The other major problem of concern to Spaniards is buying a house, which is increasingly difficult because of the increase in house prices. Here, Spaniards no longer try to show off. 44 per cent of Spanish citizens think that it is the main problem affecting Spain. In this case, the situation is perhaps exaggerated because, historically, Spanish society has been characterised by people owning their own homes and not renting a house or flat. Over 80 per cent of families live in a home that they own, although the average period for mortgage payment in Spain is currently around 25 years.

Concern about buying a house is a particularly serious matter in the case of young people, who face a twofold problem. On one hand, it is not easy to get into the job market, find a job and earn a sufficiently respectable salary to be able to leave their parents' home and rent a house or flat. The current trend is for young people to share a flat, as the only way to leave home.

Unemployment is, specifically, one subject that four out of every ten Spaniards consider to be the main problem in Spain. This opinion is shared, in particular, by people over 50 years of age who are unemployed, and young people, who have great difficulty in finding a job. Spain is one of the countries of the European Union with the highest long-term unemployment rate for those over 45-50 years of age. The same goes for young people looking for their first job. It is also the country with the highest percentage of part-time work contracts.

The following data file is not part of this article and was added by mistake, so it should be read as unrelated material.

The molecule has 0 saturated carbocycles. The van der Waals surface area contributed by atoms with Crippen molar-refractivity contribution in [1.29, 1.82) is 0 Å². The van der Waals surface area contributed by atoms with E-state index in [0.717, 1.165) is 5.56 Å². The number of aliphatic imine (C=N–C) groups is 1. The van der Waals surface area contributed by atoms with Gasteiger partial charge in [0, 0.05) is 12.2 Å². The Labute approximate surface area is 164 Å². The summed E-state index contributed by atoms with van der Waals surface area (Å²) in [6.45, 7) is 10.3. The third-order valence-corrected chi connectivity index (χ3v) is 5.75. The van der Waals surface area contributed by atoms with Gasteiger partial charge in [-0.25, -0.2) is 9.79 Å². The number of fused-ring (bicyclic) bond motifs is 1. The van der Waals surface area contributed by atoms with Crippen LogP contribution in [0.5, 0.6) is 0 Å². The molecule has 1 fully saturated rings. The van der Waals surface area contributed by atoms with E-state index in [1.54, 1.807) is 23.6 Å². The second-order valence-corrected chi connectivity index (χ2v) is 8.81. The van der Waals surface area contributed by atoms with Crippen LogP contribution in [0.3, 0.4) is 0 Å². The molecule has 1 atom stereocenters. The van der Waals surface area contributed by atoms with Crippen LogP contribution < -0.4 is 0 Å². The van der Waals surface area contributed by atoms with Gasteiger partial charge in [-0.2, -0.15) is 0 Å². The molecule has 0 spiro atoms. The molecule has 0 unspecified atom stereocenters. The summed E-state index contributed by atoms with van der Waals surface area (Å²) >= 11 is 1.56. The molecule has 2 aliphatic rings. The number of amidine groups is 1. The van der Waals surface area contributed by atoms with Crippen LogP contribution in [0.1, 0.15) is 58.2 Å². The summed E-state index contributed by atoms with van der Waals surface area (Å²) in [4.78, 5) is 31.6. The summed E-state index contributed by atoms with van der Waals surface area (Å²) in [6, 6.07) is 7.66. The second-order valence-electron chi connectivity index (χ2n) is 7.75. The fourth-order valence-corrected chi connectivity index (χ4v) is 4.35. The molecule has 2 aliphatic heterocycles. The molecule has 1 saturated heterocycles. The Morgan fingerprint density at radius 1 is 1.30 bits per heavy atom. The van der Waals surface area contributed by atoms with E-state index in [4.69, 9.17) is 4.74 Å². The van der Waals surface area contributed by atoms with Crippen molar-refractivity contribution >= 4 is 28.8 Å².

Recently, Spaniards have added other concerns to these. There is the matter of immigration that now worries a third of the population, and a feeling of lack of public safety, that also concerns a third of Spaniards. This connection is usually logical, because the people who are concerned about the massive influx of immigrants are those who are afraid that they will commit crimes.

The growing disquiet about immigration in Spain stems from the waves of open boats coming from Morocco and Mauritania that have recently arrived on Spanish shores. The pictures of pregnant women about to give birth; babies or children in a very poor state of health, not to mention the dead bodies that are thrown up by the sea, have begun to strike at public awareness. This is all to the good, in the sense that they must be helped to integrate into society and learn to live with people of a different race. But it also has its downside, because of those people who see immigrants as a focus of crime and problems.

On the other hand, other matters of strong social impact, such as education and health, are of little concern to Spaniards. The number of Spaniards who consider the education of future generations or the health system as the main problem that the Spanish Government must face and solve is less than 20 %.

Isidre Ambrós
Isidre Ambrós is correspondent of La Vanguardia in Germany.
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Original in Spanish